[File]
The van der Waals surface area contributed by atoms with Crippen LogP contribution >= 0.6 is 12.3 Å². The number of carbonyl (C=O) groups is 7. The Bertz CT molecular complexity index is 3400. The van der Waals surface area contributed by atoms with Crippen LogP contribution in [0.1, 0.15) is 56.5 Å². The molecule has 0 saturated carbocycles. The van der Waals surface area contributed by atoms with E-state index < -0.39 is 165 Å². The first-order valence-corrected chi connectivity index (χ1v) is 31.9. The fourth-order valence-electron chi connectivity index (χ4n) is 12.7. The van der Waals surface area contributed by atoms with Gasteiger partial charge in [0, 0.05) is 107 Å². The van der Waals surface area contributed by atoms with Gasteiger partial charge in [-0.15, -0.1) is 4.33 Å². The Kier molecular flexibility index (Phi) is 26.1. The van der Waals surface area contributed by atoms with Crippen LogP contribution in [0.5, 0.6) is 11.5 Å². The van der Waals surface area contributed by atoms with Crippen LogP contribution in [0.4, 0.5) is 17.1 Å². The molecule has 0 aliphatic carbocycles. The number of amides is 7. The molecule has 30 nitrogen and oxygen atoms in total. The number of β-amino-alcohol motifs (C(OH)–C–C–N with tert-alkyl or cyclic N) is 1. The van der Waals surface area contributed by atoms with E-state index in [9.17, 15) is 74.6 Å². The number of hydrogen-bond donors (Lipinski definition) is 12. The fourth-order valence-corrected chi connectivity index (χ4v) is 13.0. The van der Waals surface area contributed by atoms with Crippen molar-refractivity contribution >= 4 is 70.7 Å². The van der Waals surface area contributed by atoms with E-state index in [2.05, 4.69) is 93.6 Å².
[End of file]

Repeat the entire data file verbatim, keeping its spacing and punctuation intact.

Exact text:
The van der Waals surface area contributed by atoms with Crippen LogP contribution >= 0.6 is 12.3 Å². The number of carbonyl (C=O) groups is 7. The Bertz CT molecular complexity index is 3400. The van der Waals surface area contributed by atoms with Crippen LogP contribution in [0.1, 0.15) is 56.5 Å². The molecule has 0 saturated carbocycles. The van der Waals surface area contributed by atoms with E-state index < -0.39 is 165 Å². The first-order valence-corrected chi connectivity index (χ1v) is 31.9. The fourth-order valence-electron chi connectivity index (χ4n) is 12.7. The van der Waals surface area contributed by atoms with Gasteiger partial charge in [0, 0.05) is 107 Å². The van der Waals surface area contributed by atoms with Gasteiger partial charge in [-0.15, -0.1) is 4.33 Å². The Kier molecular flexibility index (Phi) is 26.1. The van der Waals surface area contributed by atoms with Crippen LogP contribution in [0.5, 0.6) is 11.5 Å². The van der Waals surface area contributed by atoms with Crippen LogP contribution in [0.4, 0.5) is 17.1 Å². The molecule has 0 aliphatic carbocycles. The number of amides is 7. The molecule has 30 nitrogen and oxygen atoms in total. The number of β-amino-alcohol motifs (C(OH)–C–C–N with tert-alkyl or cyclic N) is 1. The van der Waals surface area contributed by atoms with E-state index in [9.17, 15) is 74.6 Å². The number of hydrogen-bond donors (Lipinski definition) is 12. The fourth-order valence-corrected chi connectivity index (χ4v) is 13.0. The van der Waals surface area contributed by atoms with Crippen molar-refractivity contribution >= 4 is 70.7 Å². The van der Waals surface area contributed by atoms with E-state index in [2.05, 4.69) is 93.6 Å².